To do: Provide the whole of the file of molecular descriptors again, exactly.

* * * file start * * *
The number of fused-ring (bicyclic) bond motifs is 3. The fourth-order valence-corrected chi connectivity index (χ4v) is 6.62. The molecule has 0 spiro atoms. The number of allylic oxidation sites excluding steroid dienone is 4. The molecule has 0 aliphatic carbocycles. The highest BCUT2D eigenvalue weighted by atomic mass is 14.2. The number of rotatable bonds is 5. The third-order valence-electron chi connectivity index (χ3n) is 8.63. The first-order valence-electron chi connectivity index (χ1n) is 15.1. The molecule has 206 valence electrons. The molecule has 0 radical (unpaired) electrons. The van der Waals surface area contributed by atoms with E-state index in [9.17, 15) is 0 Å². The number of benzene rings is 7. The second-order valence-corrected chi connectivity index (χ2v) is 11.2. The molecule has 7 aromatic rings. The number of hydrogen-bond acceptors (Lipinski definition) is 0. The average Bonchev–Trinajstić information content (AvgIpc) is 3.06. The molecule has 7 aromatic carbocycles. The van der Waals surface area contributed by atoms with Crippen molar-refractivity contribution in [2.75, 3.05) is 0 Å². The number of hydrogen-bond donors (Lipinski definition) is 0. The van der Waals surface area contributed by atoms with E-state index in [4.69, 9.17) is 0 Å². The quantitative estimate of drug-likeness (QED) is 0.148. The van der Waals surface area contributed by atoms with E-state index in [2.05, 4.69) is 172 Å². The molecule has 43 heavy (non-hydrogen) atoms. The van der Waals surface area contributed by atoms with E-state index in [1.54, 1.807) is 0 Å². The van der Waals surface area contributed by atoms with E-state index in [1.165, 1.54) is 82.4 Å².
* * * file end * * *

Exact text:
The number of fused-ring (bicyclic) bond motifs is 3. The fourth-order valence-corrected chi connectivity index (χ4v) is 6.62. The molecule has 0 spiro atoms. The number of allylic oxidation sites excluding steroid dienone is 4. The molecule has 0 aliphatic carbocycles. The highest BCUT2D eigenvalue weighted by atomic mass is 14.2. The number of rotatable bonds is 5. The third-order valence-electron chi connectivity index (χ3n) is 8.63. The first-order valence-electron chi connectivity index (χ1n) is 15.1. The molecule has 206 valence electrons. The molecule has 0 radical (unpaired) electrons. The van der Waals surface area contributed by atoms with E-state index in [9.17, 15) is 0 Å². The number of benzene rings is 7. The second-order valence-corrected chi connectivity index (χ2v) is 11.2. The molecule has 7 aromatic rings. The number of hydrogen-bond acceptors (Lipinski definition) is 0. The average Bonchev–Trinajstić information content (AvgIpc) is 3.06. The molecule has 7 aromatic carbocycles. The van der Waals surface area contributed by atoms with Crippen molar-refractivity contribution in [2.75, 3.05) is 0 Å². The number of hydrogen-bond donors (Lipinski definition) is 0. The van der Waals surface area contributed by atoms with E-state index in [4.69, 9.17) is 0 Å². The quantitative estimate of drug-likeness (QED) is 0.148. The van der Waals surface area contributed by atoms with E-state index in [2.05, 4.69) is 172 Å². The molecule has 43 heavy (non-hydrogen) atoms. The van der Waals surface area contributed by atoms with E-state index in [1.54, 1.807) is 0 Å². The van der Waals surface area contributed by atoms with E-state index in [1.165, 1.54) is 82.4 Å².